Bill Seidman: Remembering a Man of Integrity

CNBC employees are deeply saddened by the passing of our friend and Chief Commentator Bill Seidman. Here, we pay our respects to this kind and honorable man, and invite you to do the same at the bottom of the page.

Bill Seidman
Bill Seidman

CNBC President Mark Hoffman:
"Bill Seidman was a warm, wonderful, brilliant man who had the incredible ability to make the most complex issues understandable and accessible. He made hundreds of appearances on CNBC since 1991 and always brought incisive intelligence and spirit to his commentary.

"Bill did some of his best work on CNBC during the current financial crisis focused on solutions drawn from his vast experience. We extend our heartfelt condolences to his family and friends around the world. Bill’s passing is a tremendous personal loss to CNBC."

Power Lunch Anchor Bill Griffeth:
I knew Bill Seidman for more than 20 years. He was a dear friend and a man of integrity.

Two vivid memories:

First, most of the people I knew who landed important government jobs tended to "change." They only read the party line when they were interviewed on TV and failed to say what they were really thinking.

Not Bill Seidman. I first interviewed him in 1988 during the Savings and Loan crisis when he was still head of the FDIC, and his answers to the tough questions were as candid as if we were talking privately in a living room. How refreshing that was!

I can't think of another public official who had that same quality.

Second memory: Back in 1992, CNBC asked the two of us to interview Ross Perot before he declared his candidacy for president. It was one of the first national interviews Mr. Perot did, and what a time we had with him. By the end of the interview, Mr. Perot was angry about the questions we had asked, and Bill and I were angry about the answers we got.

Just a few months ago, Bill and I shared a good laugh about that interview.

One last thought: I never—repeat, never—saw Bill Seidman without a smile on his face. I will miss him dearly.

Reporter Jane Wells:
I met Bill Seidman once when he was jetting around the globe and made a stop in Los Angeles. He came to the CNBC bureau here for an on-air appearance. As he sat in the make-up chair (wish I'd taken a picture!), he asked me about myself and my family.

I told him we'd recently returned from a vacation in Nantucket. He asked me where we stayed, and I told him we rented a little ramshackle cottage by the beach. Bill said, "Next time, stay at my house. I insist." I never took him up on the offer, as we never made it back. But I was surprised that someone who was nearly a stranger to me would so generously (and seriously) open up his home without hesitation.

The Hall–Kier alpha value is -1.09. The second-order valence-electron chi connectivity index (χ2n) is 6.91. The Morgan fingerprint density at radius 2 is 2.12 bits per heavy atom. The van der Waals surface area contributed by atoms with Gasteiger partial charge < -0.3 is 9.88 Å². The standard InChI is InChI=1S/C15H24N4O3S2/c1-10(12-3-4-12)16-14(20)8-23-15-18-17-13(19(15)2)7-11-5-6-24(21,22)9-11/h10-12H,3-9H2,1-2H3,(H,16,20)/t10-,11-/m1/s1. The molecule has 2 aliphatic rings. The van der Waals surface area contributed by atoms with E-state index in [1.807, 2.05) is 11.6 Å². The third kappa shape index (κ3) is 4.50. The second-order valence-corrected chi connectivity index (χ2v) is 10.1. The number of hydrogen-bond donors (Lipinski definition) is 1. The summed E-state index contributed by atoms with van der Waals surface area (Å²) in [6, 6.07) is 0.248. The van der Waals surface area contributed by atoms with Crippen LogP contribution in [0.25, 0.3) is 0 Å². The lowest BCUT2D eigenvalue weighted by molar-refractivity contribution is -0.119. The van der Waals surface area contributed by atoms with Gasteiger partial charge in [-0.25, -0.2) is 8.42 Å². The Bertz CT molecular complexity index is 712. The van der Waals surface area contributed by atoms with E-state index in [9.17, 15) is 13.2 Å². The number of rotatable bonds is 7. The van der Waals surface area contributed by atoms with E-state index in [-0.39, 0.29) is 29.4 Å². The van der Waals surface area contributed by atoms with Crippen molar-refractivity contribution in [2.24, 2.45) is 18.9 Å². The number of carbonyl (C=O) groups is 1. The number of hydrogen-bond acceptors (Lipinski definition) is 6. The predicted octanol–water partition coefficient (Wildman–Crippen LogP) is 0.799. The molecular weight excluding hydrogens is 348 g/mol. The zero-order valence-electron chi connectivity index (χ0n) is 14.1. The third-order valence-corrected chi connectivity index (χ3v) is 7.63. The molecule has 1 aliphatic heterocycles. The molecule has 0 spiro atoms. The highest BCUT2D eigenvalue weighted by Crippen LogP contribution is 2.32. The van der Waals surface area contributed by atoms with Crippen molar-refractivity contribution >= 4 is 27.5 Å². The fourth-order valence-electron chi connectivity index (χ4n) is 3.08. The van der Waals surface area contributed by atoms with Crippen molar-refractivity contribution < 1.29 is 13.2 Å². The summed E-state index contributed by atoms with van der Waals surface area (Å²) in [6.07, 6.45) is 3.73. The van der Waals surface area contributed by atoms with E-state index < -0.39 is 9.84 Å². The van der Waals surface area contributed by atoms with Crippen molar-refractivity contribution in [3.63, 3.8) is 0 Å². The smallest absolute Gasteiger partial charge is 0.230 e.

Assistant Managing Editor Jim Connor:
Bill Seidman was the youngest 88-year-old I've met. I had covered RTC and the workout of the S&L's in 1990 for CNN and met him then. About a year ago, I asked him how he'd solve the subprime and foreclosure crisis if he was still running FDIC. He said he'd try to get Congress to agree let FDIC and the Federal courts appoint temporary special masters -- hundreds of them -- in every federal bankruptcy court, give them all a standard set of instructions on how to modify the loans, and let them have at it.
Bill said it would take a while, but it would be fair, everyone would know where they stood, and the number of vacant houses in the country would be kept to a minimum.

Would that plan have worked? Well, having Bill's enormous credibility behind it would have given it a big head of steam. After all, he was the guy who ran RTC—a mammoth program—and brought it in ahead of time and under budget.

He was unfailingly courteous to everyone, and filled with the rich experience of a long and active life. Bill Seidman didn't spend a lot of time looking in the rear-view mirror.

Market Reporter Bob Pisani:
In the summer of 1990, the real estate business was in disastrous shape, and much of it was due to unsound real estate lending by savings and loan.

I had just been hired as the Real Estate Correspondent for CNBC. My first assignment? Cover the RTC auctions—and Bill Seidman. The Resolution Trust Corporation (RTC) was designed to sell off the assets of savings and loans that had failed.

They pioneered "equity partnerships" to help sell off real estate assets. Private investors acquired interests in pools of assets, but the RTC also retained interest in the pools, and as the assets were sold off, the government was repaid.

Those early auctions were confusing, exciting...and very well attended! Fact is, it worked. The government got its money back. And Seidman was in charge of the whole operation. He was friendly, informative...and a gentlemen.

And he remained so. No matter how wild the debate got around him, Seidman was always calm, always informed, always the voice of reason. A true eminense gris.

Even those who disagreed with him had nothing but good things to say about him, because he was one of those rare figures that commanded respect. He will be missed.

Senior Editor Lori Spechler:
Bill Seidman was one of my favorite guests at CNBC—smart, savvy, funny and accessible. He was passionately moral and raged against those that he considered morally corrupt. He was a great man and a good friend. He will be missed by all who knew him.